The term ‘girlie gang’ sounds funny for retirees, but this is how we tend to behave when we get together. Retired we are from college, but certainly not tired. After all, there is much more to life than an active work schedule. We may not be young enough to work but definitely not old to renounce a vivacious life.
Instead of interfering in the life of our children, we prefer to live life on our own terms. That doesn’t mean we don’t miss our children. In fact, most of us are grappling with the ‘empty nest syndrome’ as our children have taken flight in pursuit of their careers and made their own cosy nests. Of course, it is gratifying as parents to see children happily settled and doing well in life. Most certainly we miss them, their homecoming is a celebration, the whole house lights up with their presence, but we value our own space as well.
Not that we had any idea of privacy and independence when we were children. Growing up in middle-class families with two-three siblings, sharing a room and having a common toilet for the entire family, the concept of privacy was alien to us. But having had the taste of our own space, most of us are not ready to bargain for it. We love to visit our children but like to come back to our own nest.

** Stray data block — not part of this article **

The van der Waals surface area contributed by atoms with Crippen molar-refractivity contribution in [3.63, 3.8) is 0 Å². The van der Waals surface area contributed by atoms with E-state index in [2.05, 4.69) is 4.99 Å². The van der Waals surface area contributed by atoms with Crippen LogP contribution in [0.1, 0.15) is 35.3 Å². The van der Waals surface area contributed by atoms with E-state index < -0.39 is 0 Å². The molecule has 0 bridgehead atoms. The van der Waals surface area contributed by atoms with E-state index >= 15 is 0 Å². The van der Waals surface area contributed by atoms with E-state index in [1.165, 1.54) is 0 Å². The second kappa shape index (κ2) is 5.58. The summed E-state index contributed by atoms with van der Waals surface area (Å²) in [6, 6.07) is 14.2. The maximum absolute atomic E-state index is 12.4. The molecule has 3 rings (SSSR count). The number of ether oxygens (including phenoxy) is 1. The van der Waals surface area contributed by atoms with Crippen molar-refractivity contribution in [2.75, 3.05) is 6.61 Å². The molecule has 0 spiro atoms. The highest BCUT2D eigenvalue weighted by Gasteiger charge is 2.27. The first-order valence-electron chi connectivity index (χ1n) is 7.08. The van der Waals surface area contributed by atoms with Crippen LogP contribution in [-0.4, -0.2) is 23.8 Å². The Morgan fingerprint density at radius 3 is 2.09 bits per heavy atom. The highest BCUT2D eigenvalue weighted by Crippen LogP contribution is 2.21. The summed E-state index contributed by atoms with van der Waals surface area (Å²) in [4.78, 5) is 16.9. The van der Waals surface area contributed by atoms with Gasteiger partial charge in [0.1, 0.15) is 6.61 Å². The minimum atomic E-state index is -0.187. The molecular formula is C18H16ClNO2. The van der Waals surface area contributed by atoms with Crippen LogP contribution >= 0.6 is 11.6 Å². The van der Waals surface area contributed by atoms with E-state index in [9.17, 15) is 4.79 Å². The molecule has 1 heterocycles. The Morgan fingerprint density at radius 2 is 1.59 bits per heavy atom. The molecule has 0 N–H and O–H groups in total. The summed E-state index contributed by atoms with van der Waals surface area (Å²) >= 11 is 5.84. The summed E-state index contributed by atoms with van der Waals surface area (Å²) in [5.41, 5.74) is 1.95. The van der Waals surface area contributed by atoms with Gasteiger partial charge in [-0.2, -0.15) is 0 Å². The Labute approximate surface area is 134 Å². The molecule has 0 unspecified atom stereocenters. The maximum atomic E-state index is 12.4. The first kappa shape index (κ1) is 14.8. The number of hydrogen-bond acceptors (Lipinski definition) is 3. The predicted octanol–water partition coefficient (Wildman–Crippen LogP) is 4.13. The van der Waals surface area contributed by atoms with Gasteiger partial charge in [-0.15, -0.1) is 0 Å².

The status of senior citizen doesn’t stop us from leading a life full of zest. Despite health issues, we try to keep ourselves physically and socially active, engage ourselves in meaningful activities and hobbies. We have our reunions, get-togethers and kitties to keep us happy and engaged. We dress up in style and make a conscious effort to look elegant. With telltale signs of ageing, we may not look young but definitely don’t feel old. At the monthly retirees’ meet, we laugh, giggle and take selfies. The atmosphere is electric when the ‘young oldies’ meet.
It has been more than a year since we had our monthly meet. Covid-19 has put a stop to it but we have a vibrant WhatsApp group to keep us connected and charged. From early morning messages to thought-provoking solemn posts, we have it all. There are witty one-liners, jokes to keep us amused and also audios and videos of old melodies to remind us of our youth. Last year during the lockdown, every day we had quizzes and puzzles in the group to keep us mentally busy. The enthusiasm was palpable in the group as we tickled our brain cells and hurried to come out with the answers. Thanks to social media, we stayed connected, not physically but emotionally bonded.
This is an exceptionally challenging time, but this too will end. To quote Victor Hugo, ‘Even the darkest night will end and the sun will rise.’ We will meet again with gay abandon — carefree and mask-free — to celebrate the dawn of a Covid-free world.
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